Highway capacity won’t relieve congestion or lower emissions, studies conclude

By Eric Sunquist A commonly cited strategy to achieve lower emissions and energy use is highway capacity expansion intended to reduce delay. Such a strategy, which has justified many a CMAQ project, is straightforward and appealing to motorists who dislike traffic. But, as a new brief from

USDOT releases health and transportation tool

By Robbie Webber How does the transportation system affect the health of your community? The health impacts of transportation decisions are more than crash rates and air quality, as shown by the Transportation and Health Tool from USDOT and the Centers for Disease Control and Prevention. The

Intersections of equity in transportation

By Mary Ebeling Concern over equity in our transportation system is not new, but in 2012 the issuance of new guidance from the Federal Transit Administration increased attention to compliance with Title VI of the Civil Rights Act. This attention has sparked the USDOT, State DOTs, regional

Hands-free operation no cure for driver distraction

By Bill Holloway In a report released last month by the non-profit AAA Foundation for Traffic Safety, researchers at the University of Utah found that using even the least distracting voice-activated in-vehicle information systems (IVIS) generates a greater cognitive distraction than a typical

Can Florida design its way to safety? SSTI meeting highlight

By Chris McCahill Early this month, SSTI kicked off its Community of Practice meeting in Detroit with a discussion about road safety issues following this year’s surprising spike in traffic deaths. The discussion ranged from issues of alcohol- and cell phone-related crashes to the Tennessee

Study finds dynamic ridesharing can boost TDM effectiveness

By Chris McCahill The market for dynamic, taxi-like services is rapidly changing. On-demand ridesharing platforms like Uber and Lyft are growing in popularity, and automakers are clamoring to launch autonomous cars that could someday serve as self-driving taxis. That leaves many transportation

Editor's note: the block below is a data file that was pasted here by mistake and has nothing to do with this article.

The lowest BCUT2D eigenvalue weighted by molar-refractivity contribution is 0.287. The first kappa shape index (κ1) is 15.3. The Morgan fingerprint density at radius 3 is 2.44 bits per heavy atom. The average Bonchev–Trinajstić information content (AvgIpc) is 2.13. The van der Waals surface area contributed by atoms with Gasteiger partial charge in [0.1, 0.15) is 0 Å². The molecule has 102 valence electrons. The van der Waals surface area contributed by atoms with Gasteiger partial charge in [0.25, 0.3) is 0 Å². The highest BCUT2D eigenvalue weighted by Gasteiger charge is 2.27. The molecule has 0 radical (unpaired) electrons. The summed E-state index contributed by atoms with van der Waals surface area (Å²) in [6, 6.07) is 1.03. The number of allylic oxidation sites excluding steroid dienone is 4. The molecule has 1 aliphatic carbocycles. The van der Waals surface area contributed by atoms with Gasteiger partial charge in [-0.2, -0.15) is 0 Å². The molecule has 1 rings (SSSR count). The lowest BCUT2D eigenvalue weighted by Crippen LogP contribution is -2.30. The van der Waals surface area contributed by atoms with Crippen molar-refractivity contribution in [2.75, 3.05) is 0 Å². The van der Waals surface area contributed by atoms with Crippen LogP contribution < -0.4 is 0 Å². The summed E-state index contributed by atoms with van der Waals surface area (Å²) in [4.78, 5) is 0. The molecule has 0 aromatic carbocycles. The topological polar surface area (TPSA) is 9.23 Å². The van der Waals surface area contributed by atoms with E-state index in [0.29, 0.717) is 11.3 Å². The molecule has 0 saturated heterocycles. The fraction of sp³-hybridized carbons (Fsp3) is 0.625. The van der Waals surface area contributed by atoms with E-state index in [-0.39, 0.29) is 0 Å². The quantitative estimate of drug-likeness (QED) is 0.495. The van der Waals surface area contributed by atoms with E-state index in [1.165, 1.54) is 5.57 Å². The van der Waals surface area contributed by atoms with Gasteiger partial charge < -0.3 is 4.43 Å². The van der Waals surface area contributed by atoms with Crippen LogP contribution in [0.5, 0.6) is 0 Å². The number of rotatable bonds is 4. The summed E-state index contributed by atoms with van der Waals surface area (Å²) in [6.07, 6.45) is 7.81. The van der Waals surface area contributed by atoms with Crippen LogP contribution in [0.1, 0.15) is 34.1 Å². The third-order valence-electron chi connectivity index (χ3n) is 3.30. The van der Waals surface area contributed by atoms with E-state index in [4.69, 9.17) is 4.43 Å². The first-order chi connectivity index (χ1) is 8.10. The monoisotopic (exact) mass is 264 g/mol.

WHO: U.S. among countries needing tougher laws to improve road safety

By Dan Handel The U.S. is among the countries that need tougher traffic laws if we hope to reach the World Health Organization’s goal of halving the 1.25 million annual traffic deaths world-wide by 2020. The WHO argues that these deaths—49 percent of which occur among pedestrians, cyclists,

How a Chicago suburb became car-lite and lessons for other communities

By Robbie Webber In a provocatively titled article—The Suburb That Tried to Kill the Car—Politico digs into how the Chicago suburb of Evanston reinvented itself through transit-oriented development. With side trips to Curitiba, Brazil and Chicago, as well as examples from other U.S. cities,

Cincinnati and Kansas City streetcar systems near completion

By Bill Holloway Streetcar projects in both Cincinnati and Kansas City are nearing completion with service on both lines slated to begin next year. The final welds were completed on the Cincinnati streetcar track in mid-October and the first streetcar vehicle was delivered to the city’s

Frankenbike assessing the state of Seattle’s bike trails

By Bill Holloway While vans equipped with specialized measurement devices are used extensively by transportation agencies to assess roadway pavement conditions, the condition of bike trails has not generally received the same level of attention. However, Alta Planning + Design is now using a